Samipastha, Samīpastha, Samipa-stha: 8 definitions
Samipastha means something in Hinduism, Sanskrit. If you want to know the exact meaning, history, etymology or English translation of this term then check out the descriptions on this page. Add your comment or reference to a book if you want to contribute to this summary article.
Shaivism (Shaiva philosophy)Source: SOAS University of London: Protective Rites in the Netra Tantra
Samīpastha (समीपस्थ) refers to “nearby” (e.g., ‘to worship someone nearby’), according to the Netratantra of Kṣemarāja: a Śaiva text from the 9th century in which Śiva (Bhairava) teaches Pārvatī topics such as metaphysics, cosmology, and soteriology.—Accordingly, [verse 13.29-36, while describing the appearance and worship of Rudra]—“[...] [Rudra] has noble nature [and holds] a spike for safety. Carrying a citrus tree, mighty Deva [also] has a rosary. Now, [the Mantrin] should think [so that] Deva appears, his many arms posed in a dance [position]. [The Mantrin meditates on Rudra] who holds Umā at [his] side. Or [the Mantrin visualizes Rudra] as half of Viṣṇu. [Or finally, the Mantrin visualizes Rudra as] taking a bride. [The Mantrin] worships him nearby (samīpastha)”.
Shaiva (शैव, śaiva) or Shaivism (śaivism) represents a tradition of Hinduism worshiping Shiva as the supreme being. Closely related to Shaktism, Shaiva literature includes a range of scriptures, including Tantras, while the root of this tradition may be traced back to the ancient Vedas.
Purana and Itihasa (epic history)Source: archive.org: Shiva Purana - English Translation
Samīpastha (समीपस्थ) refers to “standing (near) by”, according to the Śivapurāṇa 2.3.34 (“The Story of Anaraṇya”).—Accordingly, as Vasiṣṭha said to Himavat (Himācala): “[...] Thus the good sage spent a long time with his mind utterly agitated by pangs of love. Once while the good sage was on his way to the river Puṣpabhadrā for taking his bath he happened to see the young maiden Padmā who was as charming as goddess Lakṣmī. The sage asked the persons standing by (samīpastha)—‘Who is this girl?’ The people, afraid of the curse bowed to the sage and replied. [...]”.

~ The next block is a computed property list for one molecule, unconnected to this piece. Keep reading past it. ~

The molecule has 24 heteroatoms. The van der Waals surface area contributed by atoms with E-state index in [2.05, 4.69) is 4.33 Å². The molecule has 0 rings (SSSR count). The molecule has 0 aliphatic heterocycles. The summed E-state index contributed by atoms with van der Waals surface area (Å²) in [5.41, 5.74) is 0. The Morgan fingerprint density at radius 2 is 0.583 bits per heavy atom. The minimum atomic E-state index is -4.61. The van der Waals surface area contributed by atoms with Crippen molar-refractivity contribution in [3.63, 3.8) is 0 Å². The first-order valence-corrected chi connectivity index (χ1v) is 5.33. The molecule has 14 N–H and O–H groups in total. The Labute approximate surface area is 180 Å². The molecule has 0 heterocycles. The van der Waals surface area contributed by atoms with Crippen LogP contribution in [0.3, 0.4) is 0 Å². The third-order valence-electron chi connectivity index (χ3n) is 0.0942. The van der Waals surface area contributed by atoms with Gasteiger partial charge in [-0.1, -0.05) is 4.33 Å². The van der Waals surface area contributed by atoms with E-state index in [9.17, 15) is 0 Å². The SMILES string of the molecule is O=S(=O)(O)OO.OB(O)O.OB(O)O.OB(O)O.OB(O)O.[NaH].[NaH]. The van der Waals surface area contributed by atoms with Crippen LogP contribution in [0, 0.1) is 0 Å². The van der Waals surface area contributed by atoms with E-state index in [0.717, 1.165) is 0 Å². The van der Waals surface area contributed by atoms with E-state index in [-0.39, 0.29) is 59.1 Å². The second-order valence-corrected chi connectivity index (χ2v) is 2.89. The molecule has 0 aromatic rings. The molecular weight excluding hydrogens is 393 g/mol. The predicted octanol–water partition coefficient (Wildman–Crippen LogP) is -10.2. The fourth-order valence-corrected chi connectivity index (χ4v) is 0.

The Purana (पुराण, purāṇas) refers to Sanskrit literature preserving ancient India’s vast cultural history, including historical legends, religious ceremonies, various arts and sciences. The eighteen mahapuranas total over 400,000 shlokas (metrical couplets) and date to at least several centuries BCE.
Languages of India and abroad
Sanskrit dictionarySource: DDSA: The practical Sanskrit-English dictionary
Samīpastha (समीपस्थ).—a. adjacent, neighbouring.Source: Cologne Digital Sanskrit Dictionaries: Benfey Sanskrit-English Dictionary
Samīpastha (समीपस्थ).—[samīpa-stha], adj. Placed, or situated, or living near, [Lassen, Anthologia Sanskritica.] 2. ed. 44, 3.Source: Cologne Digital Sanskrit Dictionaries: Cappeller Sanskrit-English Dictionary
Samīpastha (समीपस्थ).—[adjective] = samīpaga.Source: Cologne Digital Sanskrit Dictionaries: Monier-Williams Sanskrit-English Dictionary
1) Samīpastha (समीपस्थ):—[=samīpa-stha] [from samīpa] mfn. = -vartin, [Mahābhārata; Kāvya literature] etc.
2) [v.s. ...] approaching, imminent (as death), [Subhāṣitāvali]
[Sanskrit to German]
Sanskrit, also spelled संस्कृतम् (saṃskṛtam), is an ancient language of India commonly seen as the grandmother of the Indo-European language family (even English!). Closely allied with Prakrit and Pali, Sanskrit is more exhaustive in both grammar and terms and has the most extensive collection of literature in the world, greatly surpassing its sister-languages Greek and Latin.
Kannada-English dictionarySource: Alar: Kannada-English corpus
Samīpastha (ಸಮೀಪಸ್ಥ):—[adjective] = ಸಮೀಪಸ್ಥಿತ [samipasthita].
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Samīpastha (ಸಮೀಪಸ್ಥ):—[noun] a man who is close by or beside.
Kannada is a Dravidian language (as opposed to the Indo-European language family) mainly spoken in the southwestern region of India.
See also (Relevant definitions)
Starts with: Samipasthana.
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